The cumulative protective effect of lactation is one explanation for why developed countries, whose mothers breastfeed for shorter durations (or not at all) and have fewer children in their lifetimes, have higher rates of breast cancer.

A meta-analysis (Islami et al., 2015) showed a protective effect of ever breastfeeding against hormone receptor-negative breast cancers, which are more common in younger women and generally have a poorer prognosis than other subtypes of breast cancer.

Lööf-Johanson et al., 2016 concluded that a total breastfeeding history >6 months and pregnancy are associated with both greater overall and breast cancer-specific survival for women diagnosed with breast cancer, having lived long enough for other causes of death to contribute substantially to mortality.

Breastfeeding also lowers a mother’s risk of developing other cancers including ovarian, uterine, and endometrial (Cramer 2012). An international study, led by Australian researchers at the QIMR Berghofer Medical Research Institute, has just (May 2017) found women who breastfed at least one child for nine months had an 11 per cent lower risk of developing uterine cancer compared to those who had never breastfed. The researchers examined data from more than 26,000 mothers and found a woman who breastfed two children for nine months each had around a 22 per cent lower risk of uterine cancer than a woman who had never breastfed her children.

If a mother does not breastfeed, it follows that she increases her risk of cancer.

Fat

Esther Edith

Production of milk is an active metabolic process, requiring the use of calories. Like any biological process, this varies from person to person, but if a mother exercises and eats a healthy diet, nature intends her to lose the extra weight she puts on during pregnancy over the few years it intends her baby to get breast milk.

The reduction in BMI associated with just six months’ breastfeeding could importantly reduce women’s risk of obesity-related disease and their costs as they age (Bobrow et al., 2013).

The findings of one study suggest that women who breastfeed have reduced amounts of abdominal fat, even decades later. Middle-aged women who consistently breastfed their children had waist circumferences that were an average of 2.6 inches smaller than women who had never breastfed (McClure et al., 2010). Since the tummy is the least healthy place for women to store fat, this is a compelling incentive to breastfeed.

Breast shape, size, and looks are altered by pregnancy and age, not breastfeeding. An entertaining book dispelling this myth is Saggy Boobs by Valerie Finigan, Pinter & Martin 2009.

A mother who does not breastfeed is at a greater risk of carrying more weight than is good for her.

Diabetes

Not breastfeeding may have persistent unfavourable effects on women’s cardiometabolic health, which is however good news for breastfeeding diabetics (Gunderson et al., 2010) and an important consideration for all since heart attacks are the leading cause of death in women. The study, however, puts it the other way round, i.e. that breastfeeding may have favourable effects. When you look at nearly all the research studies, it is the benefits provided by breastfeeding that are recorded rather than the risks mothers run by not breastfeeding. This is interesting and perhaps something that researchers should be aware of,  because they start from the assumption that formula-feeding is the norm, which, of course, from a biological perspective it should not be.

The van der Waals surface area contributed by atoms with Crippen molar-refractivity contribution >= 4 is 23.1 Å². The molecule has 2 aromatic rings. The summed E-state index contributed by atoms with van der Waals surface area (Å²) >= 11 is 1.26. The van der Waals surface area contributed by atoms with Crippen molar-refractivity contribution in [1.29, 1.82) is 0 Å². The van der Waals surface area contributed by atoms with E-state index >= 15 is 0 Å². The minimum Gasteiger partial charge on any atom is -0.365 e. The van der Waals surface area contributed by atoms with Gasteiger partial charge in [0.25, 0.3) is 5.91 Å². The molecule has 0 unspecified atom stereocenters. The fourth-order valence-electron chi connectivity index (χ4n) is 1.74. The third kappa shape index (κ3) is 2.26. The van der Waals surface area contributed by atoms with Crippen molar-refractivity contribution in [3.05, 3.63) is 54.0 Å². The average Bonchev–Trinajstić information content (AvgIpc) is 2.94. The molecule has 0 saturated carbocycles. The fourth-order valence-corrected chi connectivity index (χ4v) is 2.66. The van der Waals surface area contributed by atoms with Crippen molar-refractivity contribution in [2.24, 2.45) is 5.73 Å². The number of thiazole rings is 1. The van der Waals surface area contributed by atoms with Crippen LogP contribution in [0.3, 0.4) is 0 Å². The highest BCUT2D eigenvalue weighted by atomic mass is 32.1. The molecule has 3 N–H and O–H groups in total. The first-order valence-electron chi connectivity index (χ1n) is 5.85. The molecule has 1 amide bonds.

when you look at nearly all the research studies, it is the benefits provided by breastfeeding that are recorded rather than the risks mothers run by not breastfeeding

Breastfeeding substantially reduces the risk of type 2 diabetes in later life. (Liu et al., 2010).  

Researchers (Gunderson et al., 2015) evaluated nearly 1000 mothers from diverse backgrounds who had developed gestational diabetes during their pregnancies and monitored them closely for two years after the birth. Nearly 12% had gone on to develop type 2 diabetes. Those who breastfed for more than ten months cut their risk of diabetes diagnosis by almost 60% in the two years they were followed. Of the women who only breastfed and used no formula for the first two months of the baby’s life, 8% developed diabetes, compared with 18% of the mothers who did not breastfeed and only used formula.

Heart attack and stroke

Mothers who breastfeed may reduce their risk of having a heart attack or stroke later in life, a new study has found. After adjusting the results for other risk factors, including smoking, high blood pressure and physical activity, they found mothers who breastfed their babies had a 9 per cent lower risk of heart disease and 8 per cent lower risk of stroke than mothers who never breastfed. The longer each woman breastfed her baby, the more their risk of cardiovascular disease appeared to reduce. Each additional six months of breastfeeding per baby was linked to a four per cent lower risk of heart disease and a three per cent lower risk of stroke.

And among mothers who breastfed their babies for two years or more, heart disease risk was 18 per cent lower and stroke risk was 17 per cent lower than among mothers who never breastfed.